The transhumanism scrapbook seems to keep growing each week, as this or that news story demonstrates that another incremental step has been achieved. In this case (perhaps... I'll leave you to be the judge), in robotics. The transhumanist assumptions about the coming "singularity" are simple enough: the GRIN technologies, as Dr. deHart and I outlined them in our Transhumanism: A Grimoire of Alchemical Agendas, as easy enough to understand, and, if one recalls the ninth chapter of our book, all designed around the "Frankenstein" moment, when human science achieves the ability not merely to engineer an artificial life, but in Shelley's prophetic vision, its self-awareness and consciousness as well. This poses obvious problems and questions of philosophy, as we all know.
In that context, Mr. A.B. shared the following interesting article about a recent test performed with three robots, one of which apparently exhibitted a crude form of self-awareness:
Let's assume, for a moment and for the sake of argument, that this robot did indeed pass such a self-awareness test, that there is a " tiny self" in there that made these statements. It is hard to imagine, under such circumstances, that this "self" is of the same order as, say, you or me. It's a "lower" self. But once one admits this possibility, the thorny questions don't really go away; they're actually increased, for then the problem becomes one of acknowledging that the "Self" can come in many forms, some more complex than others, and this in its turn implies that one of our most cherished notions - personhood itself - is (1) not restricted to humans and (2) that it is, at least to some degree as yet unknown, not merely a qualitative phenomenon but that (again, to some degree though probably not a total one) it is "quantifiable" in ways we have not yet figured out. In this respect, I am reminded of the curious fact that one Christian church father, one in fact who had a great role in the formulation of the Christian doctrine of the Trinity, St. Basil the Great(Basil of Caesarea), once remarked of his use of the Greek word "hypostasis" to designate what we call "person" or "personhood", that it was meant to denote the living (and presumably self-aware) individual, as distinct of the natural soul. It was the context in which he did so that was disconcerting (at least, to people with a particular view of Christian theology or for that matter, of animals), in that he applied the word not simply to "Peter" and "Paul" but to "this horse" and "that horse," implying there was some sort of lower form of personhood at work in the higher beasts, a view disconcerting to the more "mechanical" view of animals that would obtain in some instances in the mediaeval West, and finally be explicitly enshrined in some of the statements of the Cartesians. Basil, in his own unique way, was really saying "we are not alone." (Were I still in possession of my patristics library, I could cite this text, and let the reader evaluate for himself). All of this reminds me of the episode that left me stunned one morning, as I was going out the door to take my friend Scott deHart's son Bennett to school. As we were leaving the apartment, I always had the habit of turning to Dr. deHart's pet African Gray parrot, Murray, and saying, "I'll be back; you be a good bird."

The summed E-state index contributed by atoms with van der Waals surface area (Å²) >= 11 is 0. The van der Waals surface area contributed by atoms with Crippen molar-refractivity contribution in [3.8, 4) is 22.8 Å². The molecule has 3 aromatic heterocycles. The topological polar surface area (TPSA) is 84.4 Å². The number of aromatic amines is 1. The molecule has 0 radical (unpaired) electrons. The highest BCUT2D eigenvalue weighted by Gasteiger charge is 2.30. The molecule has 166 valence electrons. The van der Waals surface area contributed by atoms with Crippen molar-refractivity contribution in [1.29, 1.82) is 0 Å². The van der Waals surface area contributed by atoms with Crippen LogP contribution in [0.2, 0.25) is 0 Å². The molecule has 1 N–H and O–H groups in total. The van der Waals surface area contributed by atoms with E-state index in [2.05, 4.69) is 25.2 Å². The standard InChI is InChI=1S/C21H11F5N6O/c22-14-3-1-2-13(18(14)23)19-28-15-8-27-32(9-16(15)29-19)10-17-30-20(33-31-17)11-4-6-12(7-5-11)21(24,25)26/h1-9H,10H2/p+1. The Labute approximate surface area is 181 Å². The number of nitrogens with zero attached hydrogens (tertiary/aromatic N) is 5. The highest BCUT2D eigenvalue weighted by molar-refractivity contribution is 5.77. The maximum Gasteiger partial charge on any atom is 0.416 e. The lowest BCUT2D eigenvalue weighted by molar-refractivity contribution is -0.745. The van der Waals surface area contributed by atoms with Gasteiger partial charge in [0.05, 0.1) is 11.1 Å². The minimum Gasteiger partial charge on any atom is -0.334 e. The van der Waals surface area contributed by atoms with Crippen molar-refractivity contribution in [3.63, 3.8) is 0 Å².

Murray, who loved to play games with me - including mimicking the sound of my phone ringing whenever I left the room, only to watch me come tearing back in to answer it, only to find the "caller" had rung off, a game eventually given away when Murray, after one such episode, also started laughing! - on this particular morning, before I could say my usual line, just blurted out the line "I'll be a good bird," which left both Dr deHart's son and I staring at each other with our eyes and mouths wide open, for this was a sentence that Murray had never heard before, and consequently wasn't imitating. He had made it up, on the spot, and in a connection and context that made perfect sense.
Why am I bothering you with all this "theology" and a personal anecdote? Well, back to our little robot:
"Selmer Bringsjord set up a similar situation for the three robots - two were prevented from talking, then all three were asked which one was still able to speak. All attempt to say "I don't know", but only one succeeds - and when it hears its own voice, it understands that it was not silenced, saying "Sorry, I know now!"
However, as we can assume that all three robots were coded the same, technically, all three have passed this self-awareness test.
Well, maybe, but for my two cents' worth, I think the jury is still out. For one thing, one would have to repeat the test, and I would aver, develop other much more sophisticated ones. Eventually, I suspect however, that we will be confronted by the types of situations that Isaac Asimov wrote about in his well-known novel, I, Robot, and dramatized in the Will Smith movie: there may be a ghost in the machine, and I suspect we're all familiar with the phenomenon of how our own personal computers, over time, develop their own strange idiosyncracies and "behaviors". And what this means is that, eventually, we will be confronted with the types of conundrums suggested long ago by Basil, and so tellingly outlined by Asimov. And that in turn is going to mean some reassessments of law itself. Time will tell.
See you on the flip side...